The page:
UCF Launches Statewide Anti-Bullying Network
Faculty from the University of Central Florida have launched a Florida network for anti-bullying researchers, advocates and organizations to share ideas, progress and solutions.
The Bully-Free Florida Network will serve as an online hub for studies, events, projects, policies and other information related to bullying. A web forum will allow users to collaborate, network and engage in discussions about bullying.
Still in its infancy, the network was started this year by faculty in UCF’s College of Education and Human Performance.
“I noticed that a lot of groups did not know what the others were doing, and I saw an opportunity to link us all together to share information and progress,” said associate faculty member Philip Koger. “There are so many groups and individuals doing great things to combat bullying, and I wanted a way to unite us.”
Koger spent more than 10 years teaching high school social studies in South Carolina before moving into administrative roles. He saw school bullying firsthand and has since made the subject one of his primary research interests.
According to the U.S. Department of Health & Human Services, nearly 30 percent of students ages 12 to 18 are bullied at school each year. Cruel behavior and teasing also can take place anywhere, anytime electronically. A 2011 survey from the Centers for Disease Control and Prevention found that 16 percent of high school students were victims of cyberbullying in the past year.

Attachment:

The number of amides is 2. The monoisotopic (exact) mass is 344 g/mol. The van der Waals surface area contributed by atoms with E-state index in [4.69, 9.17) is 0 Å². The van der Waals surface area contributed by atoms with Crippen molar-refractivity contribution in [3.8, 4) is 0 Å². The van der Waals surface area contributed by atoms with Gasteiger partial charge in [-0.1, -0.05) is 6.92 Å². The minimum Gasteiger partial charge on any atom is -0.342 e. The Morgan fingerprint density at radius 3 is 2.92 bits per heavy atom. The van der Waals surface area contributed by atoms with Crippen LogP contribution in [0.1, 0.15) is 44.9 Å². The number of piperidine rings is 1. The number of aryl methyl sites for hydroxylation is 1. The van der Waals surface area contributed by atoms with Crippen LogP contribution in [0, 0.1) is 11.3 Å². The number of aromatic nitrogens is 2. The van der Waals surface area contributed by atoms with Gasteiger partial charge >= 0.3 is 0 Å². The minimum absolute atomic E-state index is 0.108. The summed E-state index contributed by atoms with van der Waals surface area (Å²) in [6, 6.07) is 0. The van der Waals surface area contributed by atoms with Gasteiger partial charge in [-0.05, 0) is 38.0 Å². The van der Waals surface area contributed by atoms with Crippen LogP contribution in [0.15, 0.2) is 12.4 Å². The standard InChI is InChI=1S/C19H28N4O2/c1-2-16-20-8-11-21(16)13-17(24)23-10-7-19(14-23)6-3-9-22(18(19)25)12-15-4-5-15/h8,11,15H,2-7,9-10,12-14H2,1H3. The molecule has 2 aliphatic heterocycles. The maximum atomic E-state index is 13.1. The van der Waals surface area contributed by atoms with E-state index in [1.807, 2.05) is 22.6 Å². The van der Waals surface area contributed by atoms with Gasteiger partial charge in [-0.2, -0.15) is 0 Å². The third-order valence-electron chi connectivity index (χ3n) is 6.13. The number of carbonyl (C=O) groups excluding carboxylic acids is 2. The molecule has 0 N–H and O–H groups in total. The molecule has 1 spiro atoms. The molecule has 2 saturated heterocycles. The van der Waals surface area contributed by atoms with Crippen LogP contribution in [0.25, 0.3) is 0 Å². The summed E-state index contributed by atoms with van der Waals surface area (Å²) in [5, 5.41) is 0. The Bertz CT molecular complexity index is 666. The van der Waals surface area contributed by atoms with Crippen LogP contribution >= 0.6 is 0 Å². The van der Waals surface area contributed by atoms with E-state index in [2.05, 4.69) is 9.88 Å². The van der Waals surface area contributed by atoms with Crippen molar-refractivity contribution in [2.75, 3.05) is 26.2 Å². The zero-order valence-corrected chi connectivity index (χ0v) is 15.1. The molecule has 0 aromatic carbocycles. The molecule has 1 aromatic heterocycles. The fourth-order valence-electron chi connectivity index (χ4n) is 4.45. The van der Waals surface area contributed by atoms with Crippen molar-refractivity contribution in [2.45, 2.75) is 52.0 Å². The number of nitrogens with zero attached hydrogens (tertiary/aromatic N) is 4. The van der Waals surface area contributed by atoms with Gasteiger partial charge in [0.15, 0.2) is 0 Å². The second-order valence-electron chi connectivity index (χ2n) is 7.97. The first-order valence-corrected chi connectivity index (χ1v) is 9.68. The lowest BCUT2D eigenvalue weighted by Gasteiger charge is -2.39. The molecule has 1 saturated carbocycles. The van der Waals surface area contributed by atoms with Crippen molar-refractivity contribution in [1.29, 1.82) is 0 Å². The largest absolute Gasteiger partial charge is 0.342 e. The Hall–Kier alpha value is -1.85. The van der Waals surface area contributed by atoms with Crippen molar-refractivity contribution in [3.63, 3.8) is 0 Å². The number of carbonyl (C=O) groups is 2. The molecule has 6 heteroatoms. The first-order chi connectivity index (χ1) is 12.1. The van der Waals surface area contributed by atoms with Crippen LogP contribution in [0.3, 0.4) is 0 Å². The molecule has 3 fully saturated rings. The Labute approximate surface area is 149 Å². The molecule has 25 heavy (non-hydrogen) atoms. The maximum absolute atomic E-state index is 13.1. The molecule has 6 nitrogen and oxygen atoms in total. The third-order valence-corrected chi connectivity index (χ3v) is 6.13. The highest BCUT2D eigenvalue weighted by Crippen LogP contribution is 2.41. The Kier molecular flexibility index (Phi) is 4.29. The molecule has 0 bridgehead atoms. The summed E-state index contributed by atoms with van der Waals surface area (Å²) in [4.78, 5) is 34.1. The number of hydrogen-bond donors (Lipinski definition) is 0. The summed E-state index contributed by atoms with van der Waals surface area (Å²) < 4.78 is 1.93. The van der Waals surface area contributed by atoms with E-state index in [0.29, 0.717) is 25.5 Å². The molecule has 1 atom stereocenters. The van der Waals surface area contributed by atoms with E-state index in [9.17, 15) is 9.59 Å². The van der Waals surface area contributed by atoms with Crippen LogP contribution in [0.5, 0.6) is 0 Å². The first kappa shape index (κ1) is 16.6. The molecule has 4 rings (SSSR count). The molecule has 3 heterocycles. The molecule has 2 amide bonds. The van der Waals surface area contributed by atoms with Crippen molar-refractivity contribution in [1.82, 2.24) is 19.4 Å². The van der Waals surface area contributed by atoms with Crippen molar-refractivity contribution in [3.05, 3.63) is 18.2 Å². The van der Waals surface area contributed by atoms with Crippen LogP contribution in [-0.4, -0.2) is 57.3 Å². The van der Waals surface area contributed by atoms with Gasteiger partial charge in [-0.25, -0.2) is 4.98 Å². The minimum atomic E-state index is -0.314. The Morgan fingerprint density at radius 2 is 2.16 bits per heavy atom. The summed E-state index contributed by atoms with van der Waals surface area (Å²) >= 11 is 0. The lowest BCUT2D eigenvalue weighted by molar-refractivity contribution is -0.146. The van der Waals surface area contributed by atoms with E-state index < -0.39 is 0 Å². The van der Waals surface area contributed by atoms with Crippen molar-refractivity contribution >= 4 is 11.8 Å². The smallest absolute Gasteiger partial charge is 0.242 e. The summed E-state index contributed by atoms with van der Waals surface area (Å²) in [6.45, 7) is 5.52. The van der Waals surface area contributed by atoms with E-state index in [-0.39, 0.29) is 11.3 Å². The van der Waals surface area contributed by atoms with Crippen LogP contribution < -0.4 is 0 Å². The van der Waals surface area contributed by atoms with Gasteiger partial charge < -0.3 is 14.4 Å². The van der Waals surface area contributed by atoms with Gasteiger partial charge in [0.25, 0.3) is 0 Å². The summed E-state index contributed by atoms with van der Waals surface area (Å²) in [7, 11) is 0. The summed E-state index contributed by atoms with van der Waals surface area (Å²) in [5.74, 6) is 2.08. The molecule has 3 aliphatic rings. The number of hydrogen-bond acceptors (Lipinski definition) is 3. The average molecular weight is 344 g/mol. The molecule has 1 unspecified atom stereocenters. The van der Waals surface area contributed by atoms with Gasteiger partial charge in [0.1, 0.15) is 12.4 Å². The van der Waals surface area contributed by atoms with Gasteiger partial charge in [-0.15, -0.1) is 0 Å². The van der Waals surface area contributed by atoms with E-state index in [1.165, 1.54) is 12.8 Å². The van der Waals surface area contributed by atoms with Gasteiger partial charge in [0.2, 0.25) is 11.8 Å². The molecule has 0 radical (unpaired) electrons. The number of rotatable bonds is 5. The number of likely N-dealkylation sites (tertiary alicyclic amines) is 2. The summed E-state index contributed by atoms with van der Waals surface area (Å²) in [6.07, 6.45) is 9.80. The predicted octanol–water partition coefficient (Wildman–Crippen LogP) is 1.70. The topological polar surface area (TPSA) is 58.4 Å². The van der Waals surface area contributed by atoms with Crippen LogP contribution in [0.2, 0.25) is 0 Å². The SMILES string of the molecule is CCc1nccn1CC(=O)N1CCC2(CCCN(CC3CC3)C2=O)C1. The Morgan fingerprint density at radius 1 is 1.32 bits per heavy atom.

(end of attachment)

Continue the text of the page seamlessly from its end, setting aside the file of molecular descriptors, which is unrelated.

Bullying is an epidemic and education and dialogue are needed to combat it, Koger said.
“With a situation like bullying, it gets in the news and people are interested in it, and then it’s out of the news and people are less interested,” Koger said. “But what folks don’t realize it that it’s the law for schools to have policies related to bullying.”
Associate Professor Cynthia Hutchinson, graduate teaching assistants Donnie Fields and Jorge Valentin, and technology support staff Wendy Williams and Pam Pang, all from the College of Education and Human Performance, assisted with the development of the network.
Koger and colleagues are working with school district administrators, universities, educators, advocates and others statewide to spread the word about the network and their collaborative approach to curb bullying.
To learn more about the Bully-Free Florida Network, visit http://education.ucf.edu/bullyfree/.